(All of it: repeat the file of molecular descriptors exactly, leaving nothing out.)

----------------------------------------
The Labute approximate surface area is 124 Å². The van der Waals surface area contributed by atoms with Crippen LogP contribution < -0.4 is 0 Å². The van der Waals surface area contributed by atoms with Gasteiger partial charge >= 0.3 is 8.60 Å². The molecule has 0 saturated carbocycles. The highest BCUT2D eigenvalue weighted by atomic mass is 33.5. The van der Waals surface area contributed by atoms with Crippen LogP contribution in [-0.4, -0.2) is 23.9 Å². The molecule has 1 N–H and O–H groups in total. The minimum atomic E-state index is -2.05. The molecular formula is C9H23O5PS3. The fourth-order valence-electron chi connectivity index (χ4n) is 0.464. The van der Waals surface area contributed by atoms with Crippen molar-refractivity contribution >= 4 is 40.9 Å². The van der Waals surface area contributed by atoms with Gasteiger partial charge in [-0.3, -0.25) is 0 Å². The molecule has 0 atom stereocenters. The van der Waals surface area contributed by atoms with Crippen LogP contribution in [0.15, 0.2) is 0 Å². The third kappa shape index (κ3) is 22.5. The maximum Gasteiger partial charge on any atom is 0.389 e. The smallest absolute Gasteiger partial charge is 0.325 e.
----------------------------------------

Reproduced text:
The Labute approximate surface area is 124 Å². The van der Waals surface area contributed by atoms with Crippen LogP contribution < -0.4 is 0 Å². The van der Waals surface area contributed by atoms with Gasteiger partial charge >= 0.3 is 8.60 Å². The molecule has 0 saturated carbocycles. The highest BCUT2D eigenvalue weighted by atomic mass is 33.5. The van der Waals surface area contributed by atoms with Crippen LogP contribution in [-0.4, -0.2) is 23.9 Å². The molecule has 1 N–H and O–H groups in total. The minimum atomic E-state index is -2.05. The molecular formula is C9H23O5PS3. The fourth-order valence-electron chi connectivity index (χ4n) is 0.464. The van der Waals surface area contributed by atoms with Crippen molar-refractivity contribution >= 4 is 40.9 Å². The van der Waals surface area contributed by atoms with Gasteiger partial charge in [-0.3, -0.25) is 0 Å². The molecule has 0 atom stereocenters. The van der Waals surface area contributed by atoms with Crippen LogP contribution in [0.15, 0.2) is 0 Å². The third kappa shape index (κ3) is 22.5. The maximum Gasteiger partial charge on any atom is 0.389 e. The smallest absolute Gasteiger partial charge is 0.325 e.